Removed from predators for the better part of two centuries, my experience is that they are not as wary as African buffalo…but they are a lot bigger and just as tough. In this country, it’s unlikely to stalk within 50 yards. This can also be the case in Africa, but the maximum remains about the same: 100 yards, possibly 125 yards—and you need to hit them well with a fairly large caliber.
Donna and I were joined on this hunt by Kansas City friends Mike and Susan Hagen and our friend and frequent cameraman Conrad Evarts. The plan was for Mike and Donna to take trophy buffalo, while Conrad and I, switching off on the camera, would look for older cull bulls. That completed, we’d move northwest to hunt banteng (more about that later). In the meantime, we’d have plenty of opportunity to stalk these floodplain buffalo.
Aside from the open country, the other problem was the sheer number of buffs, which made isolating one for a stalk a bit tricky. On previous trips, I looked high and low for big horns. I saw a lot of nice bulls, but only once did I find the kind of buffalo I was really looking for. In this area, they were right there.
A lot of people want bulls with wide, flat horns—what the Aussies call “sweepers.” More common are horns that curve up and back, which produces more inches. In this area, most of the buffalo had well-curved horns with massive bases measuring 18 inches and more.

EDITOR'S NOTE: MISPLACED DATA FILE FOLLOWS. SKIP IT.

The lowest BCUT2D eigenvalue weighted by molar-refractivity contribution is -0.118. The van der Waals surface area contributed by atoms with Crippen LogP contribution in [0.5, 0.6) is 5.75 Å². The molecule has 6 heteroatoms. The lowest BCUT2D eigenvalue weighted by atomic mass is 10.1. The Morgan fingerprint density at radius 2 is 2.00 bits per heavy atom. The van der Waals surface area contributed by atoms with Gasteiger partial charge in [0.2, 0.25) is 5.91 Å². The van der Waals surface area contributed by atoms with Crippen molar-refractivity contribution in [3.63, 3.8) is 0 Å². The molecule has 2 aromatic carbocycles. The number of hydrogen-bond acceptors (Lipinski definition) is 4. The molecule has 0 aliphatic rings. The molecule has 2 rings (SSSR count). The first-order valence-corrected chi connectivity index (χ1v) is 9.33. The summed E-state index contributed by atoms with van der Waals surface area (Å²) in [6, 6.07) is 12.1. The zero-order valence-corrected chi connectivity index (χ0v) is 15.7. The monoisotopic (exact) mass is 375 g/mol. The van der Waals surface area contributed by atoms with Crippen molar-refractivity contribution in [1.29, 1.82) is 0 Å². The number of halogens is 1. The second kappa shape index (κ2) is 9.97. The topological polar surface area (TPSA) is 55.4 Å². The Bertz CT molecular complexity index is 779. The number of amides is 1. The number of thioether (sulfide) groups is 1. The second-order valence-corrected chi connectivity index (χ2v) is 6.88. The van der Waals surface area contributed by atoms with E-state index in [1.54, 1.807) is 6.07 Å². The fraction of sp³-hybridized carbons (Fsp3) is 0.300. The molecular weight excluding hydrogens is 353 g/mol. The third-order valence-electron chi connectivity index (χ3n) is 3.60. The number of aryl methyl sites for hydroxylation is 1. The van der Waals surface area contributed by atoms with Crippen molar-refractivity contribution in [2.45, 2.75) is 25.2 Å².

On every outing we saw bulls that were hard to pass, so it was sort of a matter of getting the wind right and making an approach without spooking the bull and losing him in the dense forests and mangrove swamps that lined the plain. Mike had never taken one of these buffalo, so we insisted that he shoot first.
Although well intentioned, this wasn’t a good deal. I had no idea we would see so many buffalo—and so many good ones—and on that first afternoon we found a bull that, well, just couldn’t be passed.
He was with a couple of lesser bulls, but he was closest to us, and we had a good breeze in our faces. Greg led us on a slow, angling stalk that, over the course of several hundred yards, brought us gradually closer. I figured we’d eventually have to do some crawling, but we stayed close together to confuse our profile and eventually landed behind some slightly higher grass at about 125 yards. Mike shot him well with his Dakota .375, and he had a fantastic water buffalo with no incident whatsoever.